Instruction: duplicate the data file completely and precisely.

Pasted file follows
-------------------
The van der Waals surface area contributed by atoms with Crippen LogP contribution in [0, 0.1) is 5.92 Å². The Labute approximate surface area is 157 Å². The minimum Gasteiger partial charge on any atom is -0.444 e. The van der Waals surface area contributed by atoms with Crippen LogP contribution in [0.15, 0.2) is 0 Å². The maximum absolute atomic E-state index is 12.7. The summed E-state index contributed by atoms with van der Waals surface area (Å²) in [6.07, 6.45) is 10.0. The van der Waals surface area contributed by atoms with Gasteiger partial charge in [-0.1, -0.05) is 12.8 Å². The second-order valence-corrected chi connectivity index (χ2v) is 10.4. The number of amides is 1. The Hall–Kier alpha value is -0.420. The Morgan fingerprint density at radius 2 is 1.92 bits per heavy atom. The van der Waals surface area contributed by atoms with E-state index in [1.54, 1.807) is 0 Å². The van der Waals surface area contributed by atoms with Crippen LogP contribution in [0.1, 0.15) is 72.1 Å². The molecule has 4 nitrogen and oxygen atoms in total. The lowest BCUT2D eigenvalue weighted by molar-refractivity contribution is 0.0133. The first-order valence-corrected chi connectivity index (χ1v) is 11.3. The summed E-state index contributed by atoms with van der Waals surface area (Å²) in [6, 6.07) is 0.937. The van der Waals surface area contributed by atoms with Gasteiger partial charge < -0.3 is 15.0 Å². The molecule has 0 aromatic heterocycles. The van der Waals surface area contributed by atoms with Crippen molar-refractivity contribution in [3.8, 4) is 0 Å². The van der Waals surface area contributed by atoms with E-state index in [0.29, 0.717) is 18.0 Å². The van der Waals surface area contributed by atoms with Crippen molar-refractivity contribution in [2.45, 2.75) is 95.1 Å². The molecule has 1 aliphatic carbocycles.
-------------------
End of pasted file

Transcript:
The van der Waals surface area contributed by atoms with Crippen LogP contribution in [0, 0.1) is 5.92 Å². The Labute approximate surface area is 157 Å². The minimum Gasteiger partial charge on any atom is -0.444 e. The van der Waals surface area contributed by atoms with Crippen LogP contribution in [0.15, 0.2) is 0 Å². The maximum absolute atomic E-state index is 12.7. The summed E-state index contributed by atoms with van der Waals surface area (Å²) in [6.07, 6.45) is 10.0. The van der Waals surface area contributed by atoms with Gasteiger partial charge in [-0.1, -0.05) is 12.8 Å². The second-order valence-corrected chi connectivity index (χ2v) is 10.4. The number of amides is 1. The Hall–Kier alpha value is -0.420. The Morgan fingerprint density at radius 2 is 1.92 bits per heavy atom. The van der Waals surface area contributed by atoms with E-state index in [1.54, 1.807) is 0 Å². The van der Waals surface area contributed by atoms with Crippen LogP contribution in [0.1, 0.15) is 72.1 Å². The molecule has 4 nitrogen and oxygen atoms in total. The lowest BCUT2D eigenvalue weighted by molar-refractivity contribution is 0.0133. The first-order valence-corrected chi connectivity index (χ1v) is 11.3. The summed E-state index contributed by atoms with van der Waals surface area (Å²) in [6, 6.07) is 0.937. The van der Waals surface area contributed by atoms with Gasteiger partial charge < -0.3 is 15.0 Å². The molecule has 0 aromatic heterocycles. The van der Waals surface area contributed by atoms with Crippen molar-refractivity contribution in [3.8, 4) is 0 Å². The van der Waals surface area contributed by atoms with E-state index in [0.29, 0.717) is 18.0 Å². The van der Waals surface area contributed by atoms with Crippen molar-refractivity contribution in [2.45, 2.75) is 95.1 Å². The molecule has 1 aliphatic carbocycles.